We spoke with Stephanie Caddell, a registered nurse with years of experience working with patients in a remote care setting. Stephanie shared her thoughts on how provider access to continuous health data improves insights and allows for more data-driven, proactive decision-making in care. This is the third in a three-part series; check out the first and second posts where Stephanie discusses the other impacts PGHD has had on her experience delivering remote care.


Do you see differences in patient outcomes when they are in a program using continuous data?

Absolutely. When a patient feels responsible for their self-care, they understand their own data, and they are educated on that data, they are more invested in the positive outcome instead of feeling as though they have no control over their medical destiny. Being able to see data throughout a day or a week can facilitate a conversation that otherwise wouldn’t take place, and be demonstrative of a necessary behavior change on the patient’s part. With this data, clinicians are better able to explain the reason why health improvement or decline occurs — which encourages patient engagement too.


What are the challenges with working with episodic data or historical data? For example, what challenges do patients with diabetes face in basing their treatment largely on a1c data, which is only taken every three months?

As clinicians know, and most likely patients as well, an A1c is information on a percentage of glucose in the patient’s bloodstream over a 3 month period, which is why this lab is only taken in that timeframe. This does not account for how specific choices affect a patient’s blood sugar. For example, a patient may wake every morning to find their blood sugar is over 200 mg/dL, only to find their blood sugar is bottoming out in the evening.  Specific food choices, stress, or exercise can all affect blood sugar throughout the day. Having a real-time approach to these tests for trouble shooting with a clinician provides the opportunity to make different choices, adjust medications, increase exercise, etc in order to level out their lab work and have more positive outcomes in the long run. So, if a patient is able to see that they regularly have high blood sugar in the mornings, they can communicate with their clinician to determine what behavior change needs to occur – something that a three-month measure of blood sugar can’t determine.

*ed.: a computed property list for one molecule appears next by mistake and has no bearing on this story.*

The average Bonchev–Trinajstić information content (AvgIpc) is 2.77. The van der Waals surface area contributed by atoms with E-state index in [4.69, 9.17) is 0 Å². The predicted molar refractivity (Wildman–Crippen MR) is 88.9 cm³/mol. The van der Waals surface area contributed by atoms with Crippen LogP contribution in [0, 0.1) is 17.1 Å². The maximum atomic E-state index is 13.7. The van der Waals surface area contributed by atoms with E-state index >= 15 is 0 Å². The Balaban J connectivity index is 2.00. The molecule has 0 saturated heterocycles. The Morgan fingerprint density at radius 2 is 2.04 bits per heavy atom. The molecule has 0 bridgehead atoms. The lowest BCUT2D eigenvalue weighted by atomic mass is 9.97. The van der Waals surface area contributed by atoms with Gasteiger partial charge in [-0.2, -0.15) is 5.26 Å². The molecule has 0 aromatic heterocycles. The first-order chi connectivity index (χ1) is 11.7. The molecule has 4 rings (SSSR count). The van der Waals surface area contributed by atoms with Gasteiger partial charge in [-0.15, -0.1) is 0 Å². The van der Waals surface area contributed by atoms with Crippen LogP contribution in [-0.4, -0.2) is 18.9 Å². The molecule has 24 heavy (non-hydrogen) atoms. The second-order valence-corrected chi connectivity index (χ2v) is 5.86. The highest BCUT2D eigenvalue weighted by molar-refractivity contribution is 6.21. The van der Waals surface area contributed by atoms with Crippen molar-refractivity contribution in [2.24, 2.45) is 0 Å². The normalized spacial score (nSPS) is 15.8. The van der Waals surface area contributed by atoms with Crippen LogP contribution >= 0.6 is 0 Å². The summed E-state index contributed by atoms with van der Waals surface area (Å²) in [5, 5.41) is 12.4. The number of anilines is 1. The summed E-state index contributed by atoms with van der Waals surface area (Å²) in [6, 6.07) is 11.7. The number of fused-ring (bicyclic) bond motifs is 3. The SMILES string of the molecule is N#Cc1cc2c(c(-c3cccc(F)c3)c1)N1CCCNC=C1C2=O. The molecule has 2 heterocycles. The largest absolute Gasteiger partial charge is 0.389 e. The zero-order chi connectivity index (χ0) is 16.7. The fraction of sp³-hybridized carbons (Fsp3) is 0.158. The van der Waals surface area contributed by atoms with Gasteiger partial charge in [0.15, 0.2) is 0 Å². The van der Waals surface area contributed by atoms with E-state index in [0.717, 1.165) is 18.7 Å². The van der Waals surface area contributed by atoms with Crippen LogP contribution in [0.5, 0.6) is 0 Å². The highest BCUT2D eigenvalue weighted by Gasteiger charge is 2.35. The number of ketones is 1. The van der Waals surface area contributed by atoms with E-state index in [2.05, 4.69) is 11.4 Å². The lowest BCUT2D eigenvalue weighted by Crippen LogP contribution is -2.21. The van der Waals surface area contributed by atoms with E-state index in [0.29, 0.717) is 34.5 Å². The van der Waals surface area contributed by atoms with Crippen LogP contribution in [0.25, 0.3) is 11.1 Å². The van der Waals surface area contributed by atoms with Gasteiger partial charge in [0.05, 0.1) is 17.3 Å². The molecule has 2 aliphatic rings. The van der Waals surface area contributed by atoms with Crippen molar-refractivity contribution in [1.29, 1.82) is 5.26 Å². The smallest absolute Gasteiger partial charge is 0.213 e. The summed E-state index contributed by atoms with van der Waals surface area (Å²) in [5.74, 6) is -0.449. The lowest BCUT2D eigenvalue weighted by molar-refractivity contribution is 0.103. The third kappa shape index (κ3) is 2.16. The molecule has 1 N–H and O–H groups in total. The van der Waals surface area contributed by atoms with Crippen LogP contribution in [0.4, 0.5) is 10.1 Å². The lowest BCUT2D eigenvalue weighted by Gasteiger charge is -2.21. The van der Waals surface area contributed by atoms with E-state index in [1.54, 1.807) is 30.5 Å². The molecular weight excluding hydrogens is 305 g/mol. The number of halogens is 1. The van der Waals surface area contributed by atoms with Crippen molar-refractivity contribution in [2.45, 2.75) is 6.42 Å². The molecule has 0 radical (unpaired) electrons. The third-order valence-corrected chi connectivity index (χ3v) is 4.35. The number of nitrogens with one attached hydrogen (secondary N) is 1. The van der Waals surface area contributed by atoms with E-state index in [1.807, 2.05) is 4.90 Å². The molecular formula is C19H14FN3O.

How does continuous data affect your ability to intervene? Why does timing for interventions matter?

Medical care is all about timing. Have you ever heard a story from a friend or family member saying, “The doctor said if I’d waited another hour, I wouldn’t be here”?  How scary! If there is already an increased risk of morbidity secondary to certain conditions such as high blood pressure or congestive heart failure, a patient knowing their risks can allow them to intervene at home when applicable. For example, an action plan can be put in place for someone whose weight increase is greater than 3 pounds in a 24 hour period. With their physician’s direction, perhaps a diuretic is in order. Beyond this, with PGHD, a clinician can help the patient figure out why his or her weight was up if the answer isn’t obvious. It’s not enough to be a Band-Aid.  We need to understand the reasons behind the trigger.


Missed the last posts? Read the first and second interviews with Stephanie Caddell, RN about the impact PGHD has on patient-provider communication and care efficiency.

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